A History for China’s Muslim Internment Camps

A History for China's Muslim Internment Camps

Rian Thum - Associate Professor, History, Loyola University

Thursday, April 18, 2019 - 2:30pm to 4:00pm
Room 208, William L. Harkness Hall See map
100 Wall Street
New Haven, CT 06511

When the Chinese government sent an estimated one million members of predominantly Muslim minority groups to internment camps over the course of 2017 and 2018, the world reacted at first with disbelief and then surprise. To many observers, the enormous program to  intern and assimilate Uyghurs, Kazakhs, and Kirghiz seemed to come out of nowhere. However, the policy has deep historical roots, reaching back to pre-20th-century developments of Chinese ideologies and political structures, Turkic Muslim identity systems and patterns of resistance, empire building and colonialism, and ways of understanding Islam and its role in the world. In this talk, Rian Thum traces the history of selected ideas such as “minority” and “East Turkestan” to begin to untangle the historical forces that lie behind the current Chinese policies of mass internment and cultural cleansing.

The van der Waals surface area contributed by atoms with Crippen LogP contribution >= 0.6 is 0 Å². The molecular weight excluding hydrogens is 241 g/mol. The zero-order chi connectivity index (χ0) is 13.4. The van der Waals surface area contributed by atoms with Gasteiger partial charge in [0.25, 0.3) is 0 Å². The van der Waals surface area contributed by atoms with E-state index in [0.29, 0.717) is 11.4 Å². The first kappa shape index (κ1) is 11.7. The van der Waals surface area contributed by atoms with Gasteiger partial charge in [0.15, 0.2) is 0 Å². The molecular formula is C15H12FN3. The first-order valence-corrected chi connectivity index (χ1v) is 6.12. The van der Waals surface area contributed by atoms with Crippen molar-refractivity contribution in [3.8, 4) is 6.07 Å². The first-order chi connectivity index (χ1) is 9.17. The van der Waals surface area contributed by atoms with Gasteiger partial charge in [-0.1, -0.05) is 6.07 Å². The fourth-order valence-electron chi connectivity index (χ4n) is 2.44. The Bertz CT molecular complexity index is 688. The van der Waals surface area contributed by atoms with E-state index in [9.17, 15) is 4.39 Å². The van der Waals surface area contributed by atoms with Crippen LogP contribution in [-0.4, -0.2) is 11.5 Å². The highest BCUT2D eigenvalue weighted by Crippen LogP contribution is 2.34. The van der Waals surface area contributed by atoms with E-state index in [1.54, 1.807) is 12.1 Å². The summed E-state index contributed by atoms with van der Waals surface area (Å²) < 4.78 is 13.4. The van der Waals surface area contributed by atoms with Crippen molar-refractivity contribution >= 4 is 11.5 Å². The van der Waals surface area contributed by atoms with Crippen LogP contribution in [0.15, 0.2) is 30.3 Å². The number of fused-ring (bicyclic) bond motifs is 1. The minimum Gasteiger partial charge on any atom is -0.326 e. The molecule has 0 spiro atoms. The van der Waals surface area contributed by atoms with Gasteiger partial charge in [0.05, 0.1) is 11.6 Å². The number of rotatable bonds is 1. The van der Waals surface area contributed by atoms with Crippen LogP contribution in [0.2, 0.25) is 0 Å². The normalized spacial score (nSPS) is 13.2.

Rian Thum is Associate Professor of History at Loyola University. His research and teaching are generally concerned with the interpenetration of China and the Muslim World. His book, The Sacred Routes of Uyghur History (Harvard University Press, 2014) was awarded the 2015 Fairbank prize for East Asian history (American Historical Association) and the 2015 Hsu prize for East Asian Anthropology (American Anthropological Association). Thum’s current book project, Islamic China, is a re-examination of Chinese Islam that takes full account of the numerous Persian and Arabic sources that Chinese-speaking Muslims have used and written. He is currently a Senior Research Fellow at the University of Nottingham.